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Fantasy fool: FanDuel, DraftKings a no-win proposition

I'm starting to understand NFL fans who think that fantasy football has ruined the game they love. Because the daily fantasy sites are ruining fantasy football.

I'm starting to understand NFL fans who think that fantasy football has ruined the game they love. Because the daily fantasy sites are ruining fantasy football.

In case you've been living in the Amazon for the last several months, these sites - dominated by DraftKings and its evil twin, FanDuel - are spending like a Bush/Clinton PAC to convince you that $5 and your encyclopedic fantasy knowledge can make you an instant millionaire.

After all, how hard can it be to pick the best player at each position in any given week, under a not-that-restrictive salary cap? It seems so easy, until you realize that you aren't playing against the guy in the next cubicle.

In fact, you have about as much chance of winning a weekly DraftKings jackpot as you do of winning your state's lottery, since the "game" is dominated by deep-pocketed "sharks" who enter hundreds, sometimes thousands, of lineups with a dizzying array of player combinations using statistical algorithms specifically built to tilt the odds in their favor.

This weekend, you probably thought you'd be in the money if you started Marcus Mariota, DeAngelo Williams and Antonio Brown. But the sharks not only had those three, they played a few dozen variations that enabled them to randomly hit on Lamar Miller, Sammy Watkins, Cole Beasley and Delanie Walker, too.

You lose.

Call me old school, but I still look forward to draft nights before the regular-season opener. I prefer competing against people I know - for money, yes, but more for the sheer entertainment value afforded by a 16-week-long test of wits. I enjoy the trash talk, the thrill of the trade, the starting lineup conundrums, the joy of preening atop the standings and the satisfaction of clawing my way up from the cellar.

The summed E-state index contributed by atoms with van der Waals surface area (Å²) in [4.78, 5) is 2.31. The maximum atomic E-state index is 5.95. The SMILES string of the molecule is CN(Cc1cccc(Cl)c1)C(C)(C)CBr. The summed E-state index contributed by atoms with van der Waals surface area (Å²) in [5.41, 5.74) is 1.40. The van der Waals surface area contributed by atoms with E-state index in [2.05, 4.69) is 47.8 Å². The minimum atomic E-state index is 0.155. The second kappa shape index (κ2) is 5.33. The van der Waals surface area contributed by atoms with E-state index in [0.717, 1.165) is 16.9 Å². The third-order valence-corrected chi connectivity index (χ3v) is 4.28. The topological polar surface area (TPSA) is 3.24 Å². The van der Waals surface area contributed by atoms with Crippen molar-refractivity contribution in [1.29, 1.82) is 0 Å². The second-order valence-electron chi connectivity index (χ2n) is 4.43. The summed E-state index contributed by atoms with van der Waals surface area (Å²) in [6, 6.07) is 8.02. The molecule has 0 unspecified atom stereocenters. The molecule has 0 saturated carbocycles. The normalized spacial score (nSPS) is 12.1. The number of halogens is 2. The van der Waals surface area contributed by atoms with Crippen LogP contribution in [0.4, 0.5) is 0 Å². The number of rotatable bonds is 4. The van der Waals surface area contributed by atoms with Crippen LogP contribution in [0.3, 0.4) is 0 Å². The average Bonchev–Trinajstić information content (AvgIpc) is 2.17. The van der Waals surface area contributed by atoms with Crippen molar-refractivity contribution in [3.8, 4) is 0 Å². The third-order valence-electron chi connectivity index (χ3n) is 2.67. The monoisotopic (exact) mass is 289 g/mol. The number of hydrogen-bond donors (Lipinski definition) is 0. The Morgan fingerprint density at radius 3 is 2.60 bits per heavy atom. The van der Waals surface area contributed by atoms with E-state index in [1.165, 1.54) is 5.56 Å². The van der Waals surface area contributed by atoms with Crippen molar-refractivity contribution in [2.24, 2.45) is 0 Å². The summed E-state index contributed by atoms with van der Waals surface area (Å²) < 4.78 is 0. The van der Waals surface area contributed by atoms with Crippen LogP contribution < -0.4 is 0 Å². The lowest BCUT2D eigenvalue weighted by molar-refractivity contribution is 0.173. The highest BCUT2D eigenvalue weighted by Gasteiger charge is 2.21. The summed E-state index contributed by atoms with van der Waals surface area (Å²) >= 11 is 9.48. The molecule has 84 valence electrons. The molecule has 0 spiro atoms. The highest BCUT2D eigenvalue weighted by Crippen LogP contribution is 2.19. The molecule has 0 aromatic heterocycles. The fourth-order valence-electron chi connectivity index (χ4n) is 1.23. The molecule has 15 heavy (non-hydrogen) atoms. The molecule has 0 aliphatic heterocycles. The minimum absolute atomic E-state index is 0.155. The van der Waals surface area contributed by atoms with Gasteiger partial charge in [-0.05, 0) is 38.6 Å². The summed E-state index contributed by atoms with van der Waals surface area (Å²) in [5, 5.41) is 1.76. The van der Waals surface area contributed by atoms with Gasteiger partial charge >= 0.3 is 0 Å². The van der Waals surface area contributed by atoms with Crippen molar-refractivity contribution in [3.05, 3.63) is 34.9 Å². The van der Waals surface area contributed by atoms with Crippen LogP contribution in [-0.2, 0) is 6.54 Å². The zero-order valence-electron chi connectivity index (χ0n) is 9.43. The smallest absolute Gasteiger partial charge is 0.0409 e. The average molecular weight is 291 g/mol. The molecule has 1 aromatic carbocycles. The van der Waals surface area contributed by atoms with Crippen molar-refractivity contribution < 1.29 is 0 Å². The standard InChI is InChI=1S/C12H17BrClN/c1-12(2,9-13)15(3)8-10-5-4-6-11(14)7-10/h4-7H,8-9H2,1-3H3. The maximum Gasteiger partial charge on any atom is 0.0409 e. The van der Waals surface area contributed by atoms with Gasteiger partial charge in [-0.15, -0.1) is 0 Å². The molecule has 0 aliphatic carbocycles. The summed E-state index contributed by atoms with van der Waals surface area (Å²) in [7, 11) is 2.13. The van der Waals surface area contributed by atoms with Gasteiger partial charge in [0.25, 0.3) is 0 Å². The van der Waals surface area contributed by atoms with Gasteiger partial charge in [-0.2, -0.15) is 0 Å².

Stand up, America! Let's take back the game we love and return to a more civil world in which game-day broadcasts are brought to us by beer, pizza and erectile dysfunction ads. The way our Founding Fathers intended.

Catch 'em while you can

Derek Carr, QB, Raiders. I rarely recommend the same guy more than once, but Carr is inexplicably available in roughly 40 percent of all fantasy leagues. Perhaps after a three-game stretch in which he has amassed 923 passing yards, 11 TDs and one interception, Carr will get some respect.

Karlos Williams, RB, Bills. With Buffalo's next game falling on Thursday night, Shady McCoy is a long shot to play with his injured shoulder. Williams showed what he can do when given the chance and can be a very handy short-term proxy.

Brandon Bolden, RB, Patriots. He's the next man up to replace Dion Lewis (knee), who is most likely done for the season. LeGarrette Blount will likely see the majority of the carries, but Bolden should inherit Lewis' change-of-pace role. Bolden could be a decent bye-week or injury fill-in.

Don't be fooled

Shaun Draughn, RB, 49ers. If this week was any indication, Draughn has earned the lead running back role until Carlos Hyde returns. But the 49ers are heading to their bye week and Hyde is eyeing a Week 11 comeback.

Cole Beasley, WR, Cowboys. On the heels of two consecutive goose eggs, Beasley suddenly became Matt Cassel's best friend on Sunday night. But the No. 3 wideout in Dallas is barely roster-worthy when Tony Romo is under center.

Vernon Davis, TE, Broncos. Davis didn't make the box score in his first game as a Bronco, and the chances of his contributing meaningfully any time soon are slim.